98% of CAM applicants report exposure to danger in communityThe U.S. has seen a dramatic rise in asylum claims in the past decade, largely fueled by escalating violence and widespread international gang activity that has created a deadly crisis in El Salvador, Honduras, and Guatemala, often referred to as the “Northern Triangle” of Central America. Families seeking asylum have fled the region at incredibly high rates. From 2008-2014, asylum applications increased over 1,000% in the countries that neighbor the Northern Triangle and rose 370% in the United States.

In FY2016, Customs and Border Protection (CBP) apprehended nearly 60,000 unaccompanied minors and 77,857 families nationwide, most at the southwestern border. Many of these families were Central Americans seeking asylum in the United States. The U.S. Citizenship and Immigration Service reports conducting nearly 100,000 credible fear screenings of asylum seekers in FY2016, with extremely high granting rates: nearly 80% of people that pundits and critics call “illegal immigrants” have a credible fear of persecution in their home country.

Refugees from the Northern Triangle

In 2014, the Obama administration created a limited refugee resettlement program allowing some children in the Northern Triangle to apply for refugee protections and be reunited with a parent who is a legal resident in the United States. The program was touted as saving children the dangerous journey through Central America and Mexico, and allowed them to seek asylum at the U.S. border. Since November 2014, there have been nearly 11,000 applications for the program and approximately 1,800 children have been reunited with their parents here in the United States with either refugee status or humanitarian parole. UUSC researchers spent the last year conducting research about how to make the Central American Minors In-Country Refugee Processing Program (CAM) even more effective and have direct testimony from CAM participants about the need for this life saving pathway to safety.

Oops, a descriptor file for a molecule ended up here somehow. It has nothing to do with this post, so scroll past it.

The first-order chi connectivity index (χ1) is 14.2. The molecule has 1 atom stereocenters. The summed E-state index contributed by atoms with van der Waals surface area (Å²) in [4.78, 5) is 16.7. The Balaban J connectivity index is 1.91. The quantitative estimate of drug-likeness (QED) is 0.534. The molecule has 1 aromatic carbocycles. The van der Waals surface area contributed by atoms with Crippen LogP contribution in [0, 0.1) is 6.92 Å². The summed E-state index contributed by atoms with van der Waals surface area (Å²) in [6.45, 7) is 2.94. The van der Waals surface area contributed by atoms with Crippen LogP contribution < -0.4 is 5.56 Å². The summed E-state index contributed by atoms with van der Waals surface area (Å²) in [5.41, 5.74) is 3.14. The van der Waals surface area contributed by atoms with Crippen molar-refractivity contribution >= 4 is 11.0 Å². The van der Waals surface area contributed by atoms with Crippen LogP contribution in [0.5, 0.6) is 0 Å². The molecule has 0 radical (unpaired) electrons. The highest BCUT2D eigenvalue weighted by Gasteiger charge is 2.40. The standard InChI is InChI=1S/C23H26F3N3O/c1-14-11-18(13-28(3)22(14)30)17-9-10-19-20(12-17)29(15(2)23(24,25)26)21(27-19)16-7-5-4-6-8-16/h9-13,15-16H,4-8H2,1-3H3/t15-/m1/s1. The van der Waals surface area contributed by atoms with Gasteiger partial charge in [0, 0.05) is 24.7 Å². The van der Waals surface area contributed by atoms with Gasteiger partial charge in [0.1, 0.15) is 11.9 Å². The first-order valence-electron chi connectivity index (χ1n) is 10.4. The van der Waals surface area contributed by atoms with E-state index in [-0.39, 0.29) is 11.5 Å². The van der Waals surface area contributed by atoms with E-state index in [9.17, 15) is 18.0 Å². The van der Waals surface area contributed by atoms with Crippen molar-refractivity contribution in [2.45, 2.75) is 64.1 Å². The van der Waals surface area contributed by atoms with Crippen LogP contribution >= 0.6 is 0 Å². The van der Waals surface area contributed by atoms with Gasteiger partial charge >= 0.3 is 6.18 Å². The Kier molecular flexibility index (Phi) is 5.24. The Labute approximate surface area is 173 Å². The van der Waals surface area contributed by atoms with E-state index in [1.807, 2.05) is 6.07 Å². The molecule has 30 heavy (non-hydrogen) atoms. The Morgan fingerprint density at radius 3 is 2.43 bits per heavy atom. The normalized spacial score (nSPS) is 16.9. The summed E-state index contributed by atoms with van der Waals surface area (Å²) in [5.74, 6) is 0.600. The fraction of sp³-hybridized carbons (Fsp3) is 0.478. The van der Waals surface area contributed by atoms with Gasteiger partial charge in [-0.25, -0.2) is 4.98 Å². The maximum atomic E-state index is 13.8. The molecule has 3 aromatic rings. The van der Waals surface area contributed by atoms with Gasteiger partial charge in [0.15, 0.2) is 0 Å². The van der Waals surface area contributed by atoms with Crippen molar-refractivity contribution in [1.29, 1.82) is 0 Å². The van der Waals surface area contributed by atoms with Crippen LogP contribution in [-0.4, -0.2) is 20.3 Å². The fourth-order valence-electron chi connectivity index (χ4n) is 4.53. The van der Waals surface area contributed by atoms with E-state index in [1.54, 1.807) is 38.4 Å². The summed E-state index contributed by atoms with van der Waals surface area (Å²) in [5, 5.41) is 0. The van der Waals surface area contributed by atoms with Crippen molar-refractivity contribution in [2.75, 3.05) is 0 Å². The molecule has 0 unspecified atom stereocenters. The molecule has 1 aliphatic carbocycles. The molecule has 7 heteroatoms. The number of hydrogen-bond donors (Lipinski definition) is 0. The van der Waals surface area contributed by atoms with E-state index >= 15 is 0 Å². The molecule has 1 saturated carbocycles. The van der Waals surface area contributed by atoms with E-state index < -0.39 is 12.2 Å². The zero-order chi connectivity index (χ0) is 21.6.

The children who use CAM are in imminent danger at the hands of gangs and corrupt police where they live. When asked why they applied for refugee status, CAM applicants have shared reasons like:

  • “I received threats from a gang member. Before that, two friends of mine who played on the same soccer team in which I played appeared dead . . . he told me that if I did not want something to happen to me or be killed, I should leave the neighborhood.”